A question of distance
Q: If you have a camera, what is the greatest distance from which you have photographed anything?
A: You might say 30km (20 miles) or so, that being the distance of the horizon in a landscape.
Think again. Have you ever included the moon in any of your shots? If so you have to multiply your answer by more than 10,000. The moon is 384,000 km (240,000 miles) away.
Have you photographed the sun at sunrise or sunset, or inadvertently included it in a daylight shot? If so, multiply by another 400. The sun is so far away that its light takes 8.3 minutes to reach us. So we can say the sun is just over 8 light-minutes away.
Have you tried putting your camera on the ground facing upwards at night and taking a long exposure to see star trails? you don't need a fancy camera to do that. (More on that idea is described here.) Most of the brightest stars are around 10 to 100 light years away - their light takes 10 - 100 years to reach us. That's 6 hundred thousand to 6 million times further away than the sun.
Still using nothing more than a cheap camera, though it would help to put it on a simple tripod, if you aim it in a certain direction in the constellation of Andromeda you can photograph the nearest galaxy outside our Milky Way. The Andromeda Galaxy (known to astronomers as M31) is about 2 million light years away. It is just visible to the naked eye as a faint patch of light provided you know where to look and your local street lights are not too bright. It is the furthest object that can be seen without optical aid.
Cameras, even cheap ones, can do better than the naked eye by taking long exposures. The main difficulty then is the rotation of the earth, causing objects in the sky to trail and blur. On these pages you can see how software such as GRIP can overcome that problem. (Start at the same reference as the previous one: here.)
Adding more equipment helps of course. A motorised tripod, compensating for the earth's rotation, is the first thing to get. Mount the camera on it directly, as shown here. Then of course a telescope. And in due course a bigger telescope. With my 254mm Newtonian I have photographed a group of galaxies called Stephan's quintet. Alright, it is only a faint blur. The staggering thing is that most of that blur is caused by light emitted 300 million years ago! And yet I can catch it in my camera in my own back garden. (More recently I have gone considerably further, to 5 billion (5 x 109) light years: see 3C66A.)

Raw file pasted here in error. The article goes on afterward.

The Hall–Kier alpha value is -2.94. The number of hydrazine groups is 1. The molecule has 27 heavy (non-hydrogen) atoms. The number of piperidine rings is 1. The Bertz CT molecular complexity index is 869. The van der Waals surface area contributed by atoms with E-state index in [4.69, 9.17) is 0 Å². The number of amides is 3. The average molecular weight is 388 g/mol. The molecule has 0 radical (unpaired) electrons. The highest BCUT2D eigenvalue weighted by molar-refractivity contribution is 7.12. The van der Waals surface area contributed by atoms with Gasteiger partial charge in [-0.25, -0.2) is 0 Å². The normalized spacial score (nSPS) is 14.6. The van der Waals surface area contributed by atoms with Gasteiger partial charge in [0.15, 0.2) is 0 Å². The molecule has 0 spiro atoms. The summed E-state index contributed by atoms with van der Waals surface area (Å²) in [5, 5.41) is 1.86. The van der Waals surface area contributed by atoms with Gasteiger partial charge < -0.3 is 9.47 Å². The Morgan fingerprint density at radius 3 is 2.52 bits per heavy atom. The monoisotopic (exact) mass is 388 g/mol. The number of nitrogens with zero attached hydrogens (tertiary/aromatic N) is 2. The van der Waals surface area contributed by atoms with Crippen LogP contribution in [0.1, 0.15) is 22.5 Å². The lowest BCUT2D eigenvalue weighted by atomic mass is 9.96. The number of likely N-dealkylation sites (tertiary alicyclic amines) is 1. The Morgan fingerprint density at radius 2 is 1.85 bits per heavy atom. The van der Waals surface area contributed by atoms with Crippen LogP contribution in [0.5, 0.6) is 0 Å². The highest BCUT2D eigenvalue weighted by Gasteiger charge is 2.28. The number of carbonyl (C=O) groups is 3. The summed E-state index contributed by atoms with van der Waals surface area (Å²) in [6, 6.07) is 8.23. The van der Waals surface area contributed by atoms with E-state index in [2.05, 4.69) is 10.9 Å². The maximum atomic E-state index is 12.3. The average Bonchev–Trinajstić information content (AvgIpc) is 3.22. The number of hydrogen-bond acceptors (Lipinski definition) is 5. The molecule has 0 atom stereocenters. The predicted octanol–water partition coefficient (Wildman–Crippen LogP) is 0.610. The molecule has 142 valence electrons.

But you really don't need either a motorised tripod or a telescope to see some amazing things. Have you photographed the craters and mountains on the moon? You probably can, especially if your camera is recent and therefore has at least 6 megapixels. The moon photo above was taken without tripod or telescope. I have a page that explains why first results usually seem disappointing but that you only have to enlarge the picture to do better than Galileo could.
Galileo was the first to see the 4 principal moons orbiting Jupiter. Today it is possible to photograph them without a telescope and here is an example.
Canon EOS D60 70-300mm lens at 300mm 23 x 10s
f/5.6 ISO800 2003:3:22 20:05 - 20:38
In this case the camera was riding piggy-back on a Meade ETX-125 telescope, as shown here. Jupiter is grossly over-exposed, as it had to be to photograph the fainter stars and satellites around it. The over-exposure caused diffraction spikes from the multiple blade edges of the iris diaphragm in the lens.
There appear to be four stars close to Jupiter. In fact two are stars and two are satellites. Of the four bright satellites of Jupiter two (Io and Europa) were either in front of or behind the planet at the time the photo was taken. From the left we can see Callisto, a magnitude 8.3 star, Jupiter, Ganymede, and a magnitude 9.5 star (not so well aligned as the others). Jupiter had recently passed in front of M44, the Beehive Cluster, which is the spread of stars above and to the right of the planet.
The 4 main satellites of Jupiter are like a mini-solar system that can be seen to change hour by hour. It can be fascinating to watch that happening. With a small telescope it is possible to see their shadows crossing the planet and them being eclipsed by the planet. At certain times in Jupiter's 12-year orbit around the sun (and it is true now, early in 2010) the satellites can occult (hide) and eclipse each other.